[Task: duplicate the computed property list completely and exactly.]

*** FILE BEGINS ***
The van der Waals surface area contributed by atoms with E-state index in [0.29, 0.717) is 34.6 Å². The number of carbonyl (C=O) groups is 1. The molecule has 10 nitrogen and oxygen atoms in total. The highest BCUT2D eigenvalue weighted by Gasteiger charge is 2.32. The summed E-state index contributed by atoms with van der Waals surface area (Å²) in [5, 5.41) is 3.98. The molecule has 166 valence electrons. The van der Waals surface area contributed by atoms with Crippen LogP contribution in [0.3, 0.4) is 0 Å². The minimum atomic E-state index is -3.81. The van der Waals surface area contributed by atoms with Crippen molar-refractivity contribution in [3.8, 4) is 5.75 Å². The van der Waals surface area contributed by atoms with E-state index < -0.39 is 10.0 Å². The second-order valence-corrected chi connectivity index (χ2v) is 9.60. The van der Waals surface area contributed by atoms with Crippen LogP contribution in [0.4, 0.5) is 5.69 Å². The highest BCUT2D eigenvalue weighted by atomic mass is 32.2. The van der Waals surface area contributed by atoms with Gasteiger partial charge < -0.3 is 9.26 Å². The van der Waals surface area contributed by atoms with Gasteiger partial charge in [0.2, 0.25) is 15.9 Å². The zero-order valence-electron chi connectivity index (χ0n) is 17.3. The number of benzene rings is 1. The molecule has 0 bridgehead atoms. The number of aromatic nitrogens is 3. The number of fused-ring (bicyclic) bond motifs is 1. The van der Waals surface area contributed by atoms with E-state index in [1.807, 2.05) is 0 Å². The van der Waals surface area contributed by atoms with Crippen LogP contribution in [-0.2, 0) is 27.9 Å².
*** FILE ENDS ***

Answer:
The van der Waals surface area contributed by atoms with E-state index in [0.29, 0.717) is 34.6 Å². The number of carbonyl (C=O) groups is 1. The molecule has 10 nitrogen and oxygen atoms in total. The highest BCUT2D eigenvalue weighted by Gasteiger charge is 2.32. The summed E-state index contributed by atoms with van der Waals surface area (Å²) in [5, 5.41) is 3.98. The molecule has 166 valence electrons. The van der Waals surface area contributed by atoms with Crippen LogP contribution in [0.3, 0.4) is 0 Å². The minimum atomic E-state index is -3.81. The van der Waals surface area contributed by atoms with Crippen molar-refractivity contribution in [3.8, 4) is 5.75 Å². The van der Waals surface area contributed by atoms with E-state index < -0.39 is 10.0 Å². The second-order valence-corrected chi connectivity index (χ2v) is 9.60. The van der Waals surface area contributed by atoms with Crippen LogP contribution in [0.4, 0.5) is 5.69 Å². The highest BCUT2D eigenvalue weighted by atomic mass is 32.2. The van der Waals surface area contributed by atoms with Gasteiger partial charge < -0.3 is 9.26 Å². The van der Waals surface area contributed by atoms with Gasteiger partial charge in [0.2, 0.25) is 15.9 Å². The zero-order valence-electron chi connectivity index (χ0n) is 17.3. The number of benzene rings is 1. The molecule has 0 bridgehead atoms. The number of aromatic nitrogens is 3. The number of fused-ring (bicyclic) bond motifs is 1. The van der Waals surface area contributed by atoms with E-state index in [1.807, 2.05) is 0 Å². The van der Waals surface area contributed by atoms with Crippen LogP contribution in [-0.2, 0) is 27.9 Å².